In Honduras, if somebody is a bad driver (i.e., cuts you up or just drives like somebody who is completely unaware of their surroundings or that there are other people around them), they are called “Taxistas” (Taxi driver, but not in a “One of these days I’m gonna get organezized” way).
I recently heard that there are more Taxi drivers (& Police too) in Peru than in any other Latin American country. One figure quoted over 240,000 taxis (& over 40% of these are “informal”). 1 taxi for every 4 people. Since the economic boom it has become much easier (than before) to get a car on-tick, so this has created a whole new wave of Taxistas. It’s evident when you get a cab & the driver has no clue how much to charge, or where you’re heading! `
Don’t get me wrong, it must be a murderous job being stuck all day in the snarling mob of traffic that Lima offers & some of them have driving skills/reactions that would put them well up on the grid, but generally they are a menace (especially if you’re on a Clunk! Unpredictable doesn’t even come close.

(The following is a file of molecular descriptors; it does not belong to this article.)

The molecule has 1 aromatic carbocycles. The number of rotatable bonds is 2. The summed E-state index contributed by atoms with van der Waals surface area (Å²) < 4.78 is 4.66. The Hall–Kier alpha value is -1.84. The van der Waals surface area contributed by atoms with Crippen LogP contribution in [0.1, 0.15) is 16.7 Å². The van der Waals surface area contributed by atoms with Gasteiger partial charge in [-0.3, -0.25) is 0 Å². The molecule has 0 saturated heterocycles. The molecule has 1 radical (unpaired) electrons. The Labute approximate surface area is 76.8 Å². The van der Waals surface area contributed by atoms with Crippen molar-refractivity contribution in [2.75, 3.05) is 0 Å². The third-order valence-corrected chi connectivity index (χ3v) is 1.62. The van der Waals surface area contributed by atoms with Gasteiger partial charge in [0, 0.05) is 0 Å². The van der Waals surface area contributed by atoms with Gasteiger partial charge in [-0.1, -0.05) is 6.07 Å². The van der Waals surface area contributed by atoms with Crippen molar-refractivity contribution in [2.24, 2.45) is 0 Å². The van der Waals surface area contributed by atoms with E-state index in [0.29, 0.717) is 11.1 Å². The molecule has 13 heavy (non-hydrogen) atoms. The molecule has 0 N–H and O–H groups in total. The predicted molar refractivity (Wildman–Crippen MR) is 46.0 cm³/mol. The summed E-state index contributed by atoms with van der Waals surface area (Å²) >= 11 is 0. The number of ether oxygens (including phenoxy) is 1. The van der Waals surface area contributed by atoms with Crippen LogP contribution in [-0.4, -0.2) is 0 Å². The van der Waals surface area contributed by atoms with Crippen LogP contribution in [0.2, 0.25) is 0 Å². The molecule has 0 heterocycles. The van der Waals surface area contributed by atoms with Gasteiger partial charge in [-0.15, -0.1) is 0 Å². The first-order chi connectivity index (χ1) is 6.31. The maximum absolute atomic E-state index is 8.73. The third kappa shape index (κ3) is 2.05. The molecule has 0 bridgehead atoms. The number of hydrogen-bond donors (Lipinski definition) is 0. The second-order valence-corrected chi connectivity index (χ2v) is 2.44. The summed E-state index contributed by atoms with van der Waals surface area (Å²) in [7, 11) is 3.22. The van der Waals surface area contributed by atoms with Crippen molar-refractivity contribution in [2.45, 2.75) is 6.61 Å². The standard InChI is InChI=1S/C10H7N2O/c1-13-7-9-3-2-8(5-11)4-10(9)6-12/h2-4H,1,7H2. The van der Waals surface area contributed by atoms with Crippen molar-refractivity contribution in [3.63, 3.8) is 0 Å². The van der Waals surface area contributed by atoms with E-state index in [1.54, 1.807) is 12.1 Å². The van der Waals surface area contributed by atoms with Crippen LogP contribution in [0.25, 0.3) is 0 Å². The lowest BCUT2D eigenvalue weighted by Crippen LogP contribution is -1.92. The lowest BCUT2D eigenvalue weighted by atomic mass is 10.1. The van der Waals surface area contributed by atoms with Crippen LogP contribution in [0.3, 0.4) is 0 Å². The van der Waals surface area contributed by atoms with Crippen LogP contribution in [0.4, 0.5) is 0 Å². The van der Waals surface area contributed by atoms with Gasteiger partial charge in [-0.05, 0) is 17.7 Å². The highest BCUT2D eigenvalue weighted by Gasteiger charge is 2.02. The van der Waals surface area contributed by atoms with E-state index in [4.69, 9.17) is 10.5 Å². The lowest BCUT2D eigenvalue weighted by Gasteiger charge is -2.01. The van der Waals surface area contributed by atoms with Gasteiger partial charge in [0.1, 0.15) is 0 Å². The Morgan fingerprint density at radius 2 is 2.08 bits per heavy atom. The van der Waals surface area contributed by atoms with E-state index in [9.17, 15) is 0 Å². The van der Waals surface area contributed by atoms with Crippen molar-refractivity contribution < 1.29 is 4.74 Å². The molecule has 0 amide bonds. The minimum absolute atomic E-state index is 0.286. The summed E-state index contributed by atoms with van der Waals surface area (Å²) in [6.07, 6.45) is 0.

Catching a cab (if the traffic is bad, a result of over half the cars on the road being taxis) involves the following pantomime – Flag a cab down (if he and a group of his compadres haven’t already stopped), stating your destination & then haggling over a price. Often they won’t budge, so the next guy behind goes through the same motions.
I’ve no beef with anybody trying to earn a living, but it does drive me nuts when you stop one & they refuse to go to a particular location.
(Near or far, there is no logic to their obtuseness). It would be like me saying “I’m not teaching grammar”, or a Binman saying, “No, I’m not taking your rubbish”, or a Bartender refusing to sell you beer!
Apart from driving in their own little bubble, completely erratically & with less than zero consideration for others, they incessantly honk their horns. You’re walking down the pavement, they honk their horn (& slow down), you’re running in the opposite direction, the honk their horn, walking on the other side of the road, you guessed it. If I had the time, I’d spend a day flagging down these honkers & when they stop I’d say “Where to? A place where you keep our hand off your horn & drive like you’ve got a set of mirrors”
Victor Meldrew say “TAXISTA! Piense Varon!”
21 years without a Sickie
The 21st of August is always a minor milestone for me.